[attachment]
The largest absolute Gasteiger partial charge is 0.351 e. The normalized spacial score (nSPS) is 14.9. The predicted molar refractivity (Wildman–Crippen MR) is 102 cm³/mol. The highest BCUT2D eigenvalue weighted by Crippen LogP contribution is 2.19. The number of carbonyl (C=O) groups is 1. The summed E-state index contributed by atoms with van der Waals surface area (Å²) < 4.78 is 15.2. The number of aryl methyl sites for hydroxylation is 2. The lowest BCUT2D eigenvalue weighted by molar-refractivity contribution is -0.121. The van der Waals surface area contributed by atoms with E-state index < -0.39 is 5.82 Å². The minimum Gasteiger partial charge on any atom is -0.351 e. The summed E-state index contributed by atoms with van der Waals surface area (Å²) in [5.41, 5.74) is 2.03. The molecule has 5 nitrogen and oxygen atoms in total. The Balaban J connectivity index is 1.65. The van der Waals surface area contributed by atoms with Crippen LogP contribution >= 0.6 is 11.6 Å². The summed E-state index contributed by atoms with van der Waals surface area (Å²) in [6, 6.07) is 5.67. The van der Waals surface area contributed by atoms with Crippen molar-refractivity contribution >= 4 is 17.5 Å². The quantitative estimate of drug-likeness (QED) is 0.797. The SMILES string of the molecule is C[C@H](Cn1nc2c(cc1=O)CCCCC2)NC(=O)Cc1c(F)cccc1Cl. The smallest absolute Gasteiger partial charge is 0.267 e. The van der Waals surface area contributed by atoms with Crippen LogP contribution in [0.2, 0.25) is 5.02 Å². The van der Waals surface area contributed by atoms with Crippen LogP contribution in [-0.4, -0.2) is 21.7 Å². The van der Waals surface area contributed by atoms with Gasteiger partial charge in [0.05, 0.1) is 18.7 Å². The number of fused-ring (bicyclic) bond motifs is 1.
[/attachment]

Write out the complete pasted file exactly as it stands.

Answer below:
The largest absolute Gasteiger partial charge is 0.351 e. The normalized spacial score (nSPS) is 14.9. The predicted molar refractivity (Wildman–Crippen MR) is 102 cm³/mol. The highest BCUT2D eigenvalue weighted by Crippen LogP contribution is 2.19. The number of carbonyl (C=O) groups is 1. The summed E-state index contributed by atoms with van der Waals surface area (Å²) < 4.78 is 15.2. The number of aryl methyl sites for hydroxylation is 2. The lowest BCUT2D eigenvalue weighted by molar-refractivity contribution is -0.121. The van der Waals surface area contributed by atoms with E-state index < -0.39 is 5.82 Å². The minimum Gasteiger partial charge on any atom is -0.351 e. The summed E-state index contributed by atoms with van der Waals surface area (Å²) in [5.41, 5.74) is 2.03. The molecule has 5 nitrogen and oxygen atoms in total. The Balaban J connectivity index is 1.65. The van der Waals surface area contributed by atoms with Crippen LogP contribution >= 0.6 is 11.6 Å². The summed E-state index contributed by atoms with van der Waals surface area (Å²) in [6, 6.07) is 5.67. The van der Waals surface area contributed by atoms with Crippen molar-refractivity contribution >= 4 is 17.5 Å². The quantitative estimate of drug-likeness (QED) is 0.797. The SMILES string of the molecule is C[C@H](Cn1nc2c(cc1=O)CCCCC2)NC(=O)Cc1c(F)cccc1Cl. The smallest absolute Gasteiger partial charge is 0.267 e. The van der Waals surface area contributed by atoms with Crippen LogP contribution in [0.2, 0.25) is 5.02 Å². The van der Waals surface area contributed by atoms with Crippen LogP contribution in [-0.4, -0.2) is 21.7 Å². The van der Waals surface area contributed by atoms with Gasteiger partial charge in [0.05, 0.1) is 18.7 Å². The number of fused-ring (bicyclic) bond motifs is 1.